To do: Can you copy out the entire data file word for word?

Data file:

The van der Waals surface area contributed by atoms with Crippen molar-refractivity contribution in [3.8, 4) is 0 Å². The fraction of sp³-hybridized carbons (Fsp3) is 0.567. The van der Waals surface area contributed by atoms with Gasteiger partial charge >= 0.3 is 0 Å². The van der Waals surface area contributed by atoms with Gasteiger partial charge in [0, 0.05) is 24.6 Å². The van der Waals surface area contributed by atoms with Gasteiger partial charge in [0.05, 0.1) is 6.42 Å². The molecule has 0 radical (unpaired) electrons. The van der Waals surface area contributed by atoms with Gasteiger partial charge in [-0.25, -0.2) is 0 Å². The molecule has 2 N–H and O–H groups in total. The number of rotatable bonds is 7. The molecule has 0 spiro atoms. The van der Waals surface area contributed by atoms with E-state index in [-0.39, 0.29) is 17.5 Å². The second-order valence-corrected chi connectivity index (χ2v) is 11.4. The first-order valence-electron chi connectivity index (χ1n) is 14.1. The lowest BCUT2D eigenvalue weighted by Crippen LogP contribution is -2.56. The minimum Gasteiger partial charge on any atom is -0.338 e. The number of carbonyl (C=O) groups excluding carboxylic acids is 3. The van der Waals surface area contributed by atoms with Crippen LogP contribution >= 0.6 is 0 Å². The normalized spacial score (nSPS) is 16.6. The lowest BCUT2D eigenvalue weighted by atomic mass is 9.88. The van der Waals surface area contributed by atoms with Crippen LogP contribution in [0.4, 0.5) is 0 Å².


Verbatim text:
The van der Waals surface area contributed by atoms with Crippen molar-refractivity contribution in [3.8, 4) is 0 Å². The fraction of sp³-hybridized carbons (Fsp3) is 0.567. The van der Waals surface area contributed by atoms with Gasteiger partial charge >= 0.3 is 0 Å². The van der Waals surface area contributed by atoms with Gasteiger partial charge in [0, 0.05) is 24.6 Å². The van der Waals surface area contributed by atoms with Gasteiger partial charge in [0.05, 0.1) is 6.42 Å². The molecule has 0 radical (unpaired) electrons. The van der Waals surface area contributed by atoms with Gasteiger partial charge in [-0.25, -0.2) is 0 Å². The molecule has 2 N–H and O–H groups in total. The number of rotatable bonds is 7. The molecule has 0 spiro atoms. The van der Waals surface area contributed by atoms with E-state index in [-0.39, 0.29) is 17.5 Å². The second-order valence-corrected chi connectivity index (χ2v) is 11.4. The first-order valence-electron chi connectivity index (χ1n) is 14.1. The lowest BCUT2D eigenvalue weighted by Crippen LogP contribution is -2.56. The minimum Gasteiger partial charge on any atom is -0.338 e. The number of carbonyl (C=O) groups excluding carboxylic acids is 3. The van der Waals surface area contributed by atoms with Crippen LogP contribution >= 0.6 is 0 Å². The normalized spacial score (nSPS) is 16.6. The lowest BCUT2D eigenvalue weighted by atomic mass is 9.88. The van der Waals surface area contributed by atoms with Crippen LogP contribution in [0.4, 0.5) is 0 Å².